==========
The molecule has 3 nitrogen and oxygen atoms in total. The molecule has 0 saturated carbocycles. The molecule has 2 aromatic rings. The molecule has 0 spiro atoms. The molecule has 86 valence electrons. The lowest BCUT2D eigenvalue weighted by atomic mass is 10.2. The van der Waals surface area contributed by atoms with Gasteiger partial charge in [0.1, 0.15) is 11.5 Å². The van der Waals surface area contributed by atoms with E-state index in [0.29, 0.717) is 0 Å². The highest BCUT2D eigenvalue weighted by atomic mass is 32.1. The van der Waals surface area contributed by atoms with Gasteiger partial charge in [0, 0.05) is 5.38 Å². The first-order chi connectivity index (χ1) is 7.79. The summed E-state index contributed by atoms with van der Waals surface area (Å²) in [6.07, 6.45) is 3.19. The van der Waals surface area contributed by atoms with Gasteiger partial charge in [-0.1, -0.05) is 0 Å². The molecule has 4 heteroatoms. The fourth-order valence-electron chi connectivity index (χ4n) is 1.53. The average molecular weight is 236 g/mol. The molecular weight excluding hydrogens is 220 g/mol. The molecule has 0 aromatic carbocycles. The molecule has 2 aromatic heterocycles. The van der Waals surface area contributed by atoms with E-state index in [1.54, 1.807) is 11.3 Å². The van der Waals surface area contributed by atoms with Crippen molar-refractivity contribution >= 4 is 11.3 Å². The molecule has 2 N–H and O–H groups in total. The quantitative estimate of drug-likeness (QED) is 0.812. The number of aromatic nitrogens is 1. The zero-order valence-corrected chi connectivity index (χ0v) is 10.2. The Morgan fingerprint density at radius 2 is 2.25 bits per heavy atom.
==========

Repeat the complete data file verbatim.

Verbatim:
The molecule has 3 nitrogen and oxygen atoms in total. The molecule has 0 saturated carbocycles. The molecule has 2 aromatic rings. The molecule has 0 spiro atoms. The molecule has 86 valence electrons. The lowest BCUT2D eigenvalue weighted by atomic mass is 10.2. The van der Waals surface area contributed by atoms with Gasteiger partial charge in [0.1, 0.15) is 11.5 Å². The van der Waals surface area contributed by atoms with E-state index in [0.29, 0.717) is 0 Å². The highest BCUT2D eigenvalue weighted by atomic mass is 32.1. The van der Waals surface area contributed by atoms with Gasteiger partial charge in [0, 0.05) is 5.38 Å². The first-order chi connectivity index (χ1) is 7.79. The summed E-state index contributed by atoms with van der Waals surface area (Å²) in [6.07, 6.45) is 3.19. The van der Waals surface area contributed by atoms with Gasteiger partial charge in [-0.1, -0.05) is 0 Å². The molecule has 4 heteroatoms. The fourth-order valence-electron chi connectivity index (χ4n) is 1.53. The average molecular weight is 236 g/mol. The molecular weight excluding hydrogens is 220 g/mol. The molecule has 0 aromatic carbocycles. The molecule has 2 aromatic heterocycles. The van der Waals surface area contributed by atoms with E-state index in [1.54, 1.807) is 11.3 Å². The van der Waals surface area contributed by atoms with Crippen molar-refractivity contribution >= 4 is 11.3 Å². The molecule has 2 N–H and O–H groups in total. The quantitative estimate of drug-likeness (QED) is 0.812. The number of aromatic nitrogens is 1. The zero-order valence-corrected chi connectivity index (χ0v) is 10.2. The Morgan fingerprint density at radius 2 is 2.25 bits per heavy atom.